At first we need the MySQL error log file. If possible, please send us the full error log file. Often users like to send only the part which they think is relevant, but the error log file can contain other information, recorded before the crash happened. For example, records about table corruptions, lack of disk space, issues with InnoDB dictionary, etc.

If your error log is quite large, please note it would compress very well using a standard compression tool like gzip. If for some reason you cannot send the full error log file, please sent all lines, written after the words “mysqld: ready for connections” (as seen the last time before the actual crash), until the end of the error log file (alternatively, you can also search for rows, started with word “Version:”). Or, if you use scripts (or mysqld_safe) which automatically restart MySQL Server in case of disaster, obviously please search for the one-previous server start after the crash.

An example which includes an automatic restart as mentioned above:

2015-08-03 14:24:03 9911 [Note] /home/sveta/SharedData/Downloads/5.6.25/bin/mysqld: ready for connections.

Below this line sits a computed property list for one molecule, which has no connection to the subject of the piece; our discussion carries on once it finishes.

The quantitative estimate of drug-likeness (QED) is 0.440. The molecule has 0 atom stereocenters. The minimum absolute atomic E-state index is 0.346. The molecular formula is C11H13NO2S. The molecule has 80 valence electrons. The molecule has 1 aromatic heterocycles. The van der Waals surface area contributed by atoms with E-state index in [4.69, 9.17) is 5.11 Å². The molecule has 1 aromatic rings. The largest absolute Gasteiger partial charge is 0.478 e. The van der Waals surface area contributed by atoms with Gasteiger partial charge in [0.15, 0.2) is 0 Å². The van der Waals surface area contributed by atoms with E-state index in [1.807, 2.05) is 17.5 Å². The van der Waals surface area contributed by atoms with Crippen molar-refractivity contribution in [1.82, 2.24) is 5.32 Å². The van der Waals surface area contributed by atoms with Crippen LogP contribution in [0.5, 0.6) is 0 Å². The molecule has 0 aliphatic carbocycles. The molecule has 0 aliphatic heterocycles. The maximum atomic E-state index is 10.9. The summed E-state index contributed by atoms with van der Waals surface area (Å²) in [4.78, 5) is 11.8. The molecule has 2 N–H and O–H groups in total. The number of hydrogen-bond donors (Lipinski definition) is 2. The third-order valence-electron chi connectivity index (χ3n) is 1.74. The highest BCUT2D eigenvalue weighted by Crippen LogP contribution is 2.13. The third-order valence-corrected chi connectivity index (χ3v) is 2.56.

Version: '5.6.25-73.1-log'  socket: '/tmp/mysql_sandbox21690.sock'  port: 21690  Percona Server (GPL), Release 73.1, Revision 07b797f
2015-08-03 14:24:25 7f5b193f9700 InnoDB: Buffer pool(s) load completed at 150803 14:24:25
11:25:12 UTC - mysqld got signal 4 ;
This could be because you hit a bug. It is also possible that this binary
or one of the libraries it was linked against is corrupt, improperly built,
or misconfigured. This error can also be caused by malfunctioning hardware.
We will try our best to scrape up some info that will hopefully help
diagnose the problem, but since we have already crashed,
something is definitely wrong and this may fail.
Please help us make Percona Server better by reporting any
bugs at http://bugs.percona.com/
key_buffer_size=268435456
read_buffer_size=131072
max_used_connections=1
max_threads=216
thread_count=1
connection_count=1
It is possible that mysqld could use up to
key_buffer_size + (read_buffer_size + sort_buffer_size)*max_threads = 348059 K  bytes of memory
Hope that's ok; if not, decrease some variables in the equation.
Thread pointer: 0x0
Attempting backtrace. You can use the following information to find out
where mysqld died. If you see no messages after this, something went
terribly wrong...
stack_bottom = 0 thread_stack 0x40000
/home/sveta/SharedData/Downloads/5.6.25/bin/mysqld(my_print_stacktrace+0x2e)[0x8dd38e]
/home/sveta/SharedData/Downloads/5.6.25/bin/mysqld(handle_fatal_signal+0x491)[0x6a5dc1]
/lib64/libpthread.so.0(+0xf890)[0x7f5c58ac8890]
/lib64/libc.so.6(__poll+0x2d)[0x7f5c570fbc5d]
/home/sveta/SharedData/Downloads/5.6.25/bin/mysqld(_Z26handle_connections_socketsv+0x1c2)[0x5f64c2]
/home/sveta/SharedData/Downloads/5.6.25/bin/mysqld(_Z11mysqld_mainiPPc+0x1b5d)[0x5fd87d]